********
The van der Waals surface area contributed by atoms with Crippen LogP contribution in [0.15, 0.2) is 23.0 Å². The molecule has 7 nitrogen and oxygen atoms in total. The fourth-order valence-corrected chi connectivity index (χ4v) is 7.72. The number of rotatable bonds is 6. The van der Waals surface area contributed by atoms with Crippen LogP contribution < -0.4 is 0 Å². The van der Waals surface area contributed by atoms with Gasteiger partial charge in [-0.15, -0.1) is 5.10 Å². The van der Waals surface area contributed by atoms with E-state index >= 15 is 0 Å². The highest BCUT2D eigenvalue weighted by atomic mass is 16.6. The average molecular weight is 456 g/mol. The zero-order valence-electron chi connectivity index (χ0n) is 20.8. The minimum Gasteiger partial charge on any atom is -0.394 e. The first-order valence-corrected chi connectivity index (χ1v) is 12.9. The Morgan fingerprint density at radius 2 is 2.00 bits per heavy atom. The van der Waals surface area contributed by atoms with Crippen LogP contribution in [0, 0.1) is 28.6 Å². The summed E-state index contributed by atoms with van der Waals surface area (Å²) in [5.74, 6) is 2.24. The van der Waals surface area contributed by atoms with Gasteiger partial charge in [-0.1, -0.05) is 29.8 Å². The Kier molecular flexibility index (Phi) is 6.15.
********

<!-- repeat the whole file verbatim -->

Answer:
The van der Waals surface area contributed by atoms with Crippen LogP contribution in [0.15, 0.2) is 23.0 Å². The molecule has 7 nitrogen and oxygen atoms in total. The fourth-order valence-corrected chi connectivity index (χ4v) is 7.72. The number of rotatable bonds is 6. The van der Waals surface area contributed by atoms with Crippen LogP contribution < -0.4 is 0 Å². The van der Waals surface area contributed by atoms with Gasteiger partial charge in [-0.15, -0.1) is 5.10 Å². The van der Waals surface area contributed by atoms with E-state index >= 15 is 0 Å². The highest BCUT2D eigenvalue weighted by atomic mass is 16.6. The average molecular weight is 456 g/mol. The zero-order valence-electron chi connectivity index (χ0n) is 20.8. The minimum Gasteiger partial charge on any atom is -0.394 e. The first-order valence-corrected chi connectivity index (χ1v) is 12.9. The Morgan fingerprint density at radius 2 is 2.00 bits per heavy atom. The van der Waals surface area contributed by atoms with Crippen LogP contribution in [0, 0.1) is 28.6 Å². The summed E-state index contributed by atoms with van der Waals surface area (Å²) in [5.74, 6) is 2.24. The van der Waals surface area contributed by atoms with Gasteiger partial charge in [-0.1, -0.05) is 29.8 Å². The Kier molecular flexibility index (Phi) is 6.15.